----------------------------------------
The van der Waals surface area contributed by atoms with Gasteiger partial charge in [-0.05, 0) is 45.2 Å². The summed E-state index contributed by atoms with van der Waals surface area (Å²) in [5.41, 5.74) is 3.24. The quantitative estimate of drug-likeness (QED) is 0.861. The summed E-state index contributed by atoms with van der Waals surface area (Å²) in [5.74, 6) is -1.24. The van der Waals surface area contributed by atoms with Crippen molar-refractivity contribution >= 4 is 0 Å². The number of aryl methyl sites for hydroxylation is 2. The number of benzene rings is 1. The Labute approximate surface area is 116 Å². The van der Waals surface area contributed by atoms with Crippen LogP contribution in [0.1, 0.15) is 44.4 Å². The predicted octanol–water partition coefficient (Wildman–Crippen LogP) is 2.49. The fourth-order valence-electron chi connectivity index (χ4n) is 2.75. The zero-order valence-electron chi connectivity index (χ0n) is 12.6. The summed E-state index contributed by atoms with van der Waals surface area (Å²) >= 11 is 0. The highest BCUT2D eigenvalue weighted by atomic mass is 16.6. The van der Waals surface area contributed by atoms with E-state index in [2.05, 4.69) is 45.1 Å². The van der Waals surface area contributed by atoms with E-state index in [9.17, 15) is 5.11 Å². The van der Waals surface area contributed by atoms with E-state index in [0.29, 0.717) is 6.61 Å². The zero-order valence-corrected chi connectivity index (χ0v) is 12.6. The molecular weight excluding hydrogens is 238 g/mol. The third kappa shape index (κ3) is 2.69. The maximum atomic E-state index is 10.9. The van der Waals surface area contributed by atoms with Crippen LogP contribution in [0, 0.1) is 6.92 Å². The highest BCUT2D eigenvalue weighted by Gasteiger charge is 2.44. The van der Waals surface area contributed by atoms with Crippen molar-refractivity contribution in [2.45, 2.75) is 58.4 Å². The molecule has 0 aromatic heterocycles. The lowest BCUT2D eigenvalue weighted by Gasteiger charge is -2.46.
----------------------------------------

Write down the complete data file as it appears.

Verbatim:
The van der Waals surface area contributed by atoms with Gasteiger partial charge in [-0.05, 0) is 45.2 Å². The summed E-state index contributed by atoms with van der Waals surface area (Å²) in [5.41, 5.74) is 3.24. The quantitative estimate of drug-likeness (QED) is 0.861. The summed E-state index contributed by atoms with van der Waals surface area (Å²) in [5.74, 6) is -1.24. The van der Waals surface area contributed by atoms with Crippen molar-refractivity contribution >= 4 is 0 Å². The number of aryl methyl sites for hydroxylation is 2. The number of benzene rings is 1. The Labute approximate surface area is 116 Å². The van der Waals surface area contributed by atoms with Crippen LogP contribution in [0.1, 0.15) is 44.4 Å². The predicted octanol–water partition coefficient (Wildman–Crippen LogP) is 2.49. The fourth-order valence-electron chi connectivity index (χ4n) is 2.75. The zero-order valence-electron chi connectivity index (χ0n) is 12.6. The summed E-state index contributed by atoms with van der Waals surface area (Å²) >= 11 is 0. The highest BCUT2D eigenvalue weighted by atomic mass is 16.6. The van der Waals surface area contributed by atoms with E-state index in [2.05, 4.69) is 45.1 Å². The van der Waals surface area contributed by atoms with E-state index in [9.17, 15) is 5.11 Å². The van der Waals surface area contributed by atoms with E-state index in [0.29, 0.717) is 6.61 Å². The zero-order valence-corrected chi connectivity index (χ0v) is 12.6. The molecular weight excluding hydrogens is 238 g/mol. The third kappa shape index (κ3) is 2.69. The maximum atomic E-state index is 10.9. The van der Waals surface area contributed by atoms with Crippen LogP contribution in [0, 0.1) is 6.92 Å². The highest BCUT2D eigenvalue weighted by Gasteiger charge is 2.44. The van der Waals surface area contributed by atoms with Crippen molar-refractivity contribution in [2.45, 2.75) is 58.4 Å². The molecule has 0 aromatic heterocycles. The lowest BCUT2D eigenvalue weighted by Gasteiger charge is -2.46.